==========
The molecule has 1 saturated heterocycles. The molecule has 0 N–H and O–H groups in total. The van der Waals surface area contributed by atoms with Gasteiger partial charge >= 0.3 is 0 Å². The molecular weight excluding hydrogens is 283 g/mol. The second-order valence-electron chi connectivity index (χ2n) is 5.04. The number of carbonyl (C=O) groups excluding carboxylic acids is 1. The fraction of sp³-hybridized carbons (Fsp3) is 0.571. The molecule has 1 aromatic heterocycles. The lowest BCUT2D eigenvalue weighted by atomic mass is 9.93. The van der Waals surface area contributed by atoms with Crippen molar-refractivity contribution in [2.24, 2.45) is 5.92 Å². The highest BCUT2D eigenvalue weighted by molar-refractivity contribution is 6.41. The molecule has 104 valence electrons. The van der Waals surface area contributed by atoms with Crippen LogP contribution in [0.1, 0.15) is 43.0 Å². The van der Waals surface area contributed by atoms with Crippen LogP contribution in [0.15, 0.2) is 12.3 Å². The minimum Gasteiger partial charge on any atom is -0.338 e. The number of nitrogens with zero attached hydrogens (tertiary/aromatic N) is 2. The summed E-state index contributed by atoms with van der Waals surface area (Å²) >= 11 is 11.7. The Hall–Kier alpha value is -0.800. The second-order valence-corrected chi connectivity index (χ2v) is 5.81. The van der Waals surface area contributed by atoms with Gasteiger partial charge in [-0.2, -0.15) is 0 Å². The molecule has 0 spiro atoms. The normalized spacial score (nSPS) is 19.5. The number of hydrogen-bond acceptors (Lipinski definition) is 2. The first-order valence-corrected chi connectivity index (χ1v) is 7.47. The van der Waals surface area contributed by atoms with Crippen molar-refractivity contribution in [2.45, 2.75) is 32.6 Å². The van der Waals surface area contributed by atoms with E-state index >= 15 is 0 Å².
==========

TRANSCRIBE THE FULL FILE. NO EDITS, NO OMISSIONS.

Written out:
The molecule has 1 saturated heterocycles. The molecule has 0 N–H and O–H groups in total. The van der Waals surface area contributed by atoms with Gasteiger partial charge >= 0.3 is 0 Å². The molecular weight excluding hydrogens is 283 g/mol. The second-order valence-electron chi connectivity index (χ2n) is 5.04. The number of carbonyl (C=O) groups excluding carboxylic acids is 1. The fraction of sp³-hybridized carbons (Fsp3) is 0.571. The molecule has 1 aromatic heterocycles. The lowest BCUT2D eigenvalue weighted by atomic mass is 9.93. The van der Waals surface area contributed by atoms with Crippen molar-refractivity contribution in [2.24, 2.45) is 5.92 Å². The highest BCUT2D eigenvalue weighted by molar-refractivity contribution is 6.41. The molecule has 104 valence electrons. The van der Waals surface area contributed by atoms with Crippen LogP contribution in [0.1, 0.15) is 43.0 Å². The van der Waals surface area contributed by atoms with Crippen LogP contribution in [0.15, 0.2) is 12.3 Å². The minimum Gasteiger partial charge on any atom is -0.338 e. The number of nitrogens with zero attached hydrogens (tertiary/aromatic N) is 2. The summed E-state index contributed by atoms with van der Waals surface area (Å²) >= 11 is 11.7. The Hall–Kier alpha value is -0.800. The second-order valence-corrected chi connectivity index (χ2v) is 5.81. The van der Waals surface area contributed by atoms with Gasteiger partial charge in [-0.2, -0.15) is 0 Å². The molecule has 0 spiro atoms. The normalized spacial score (nSPS) is 19.5. The number of hydrogen-bond acceptors (Lipinski definition) is 2. The first-order valence-corrected chi connectivity index (χ1v) is 7.47. The van der Waals surface area contributed by atoms with Crippen molar-refractivity contribution in [2.45, 2.75) is 32.6 Å². The van der Waals surface area contributed by atoms with E-state index >= 15 is 0 Å².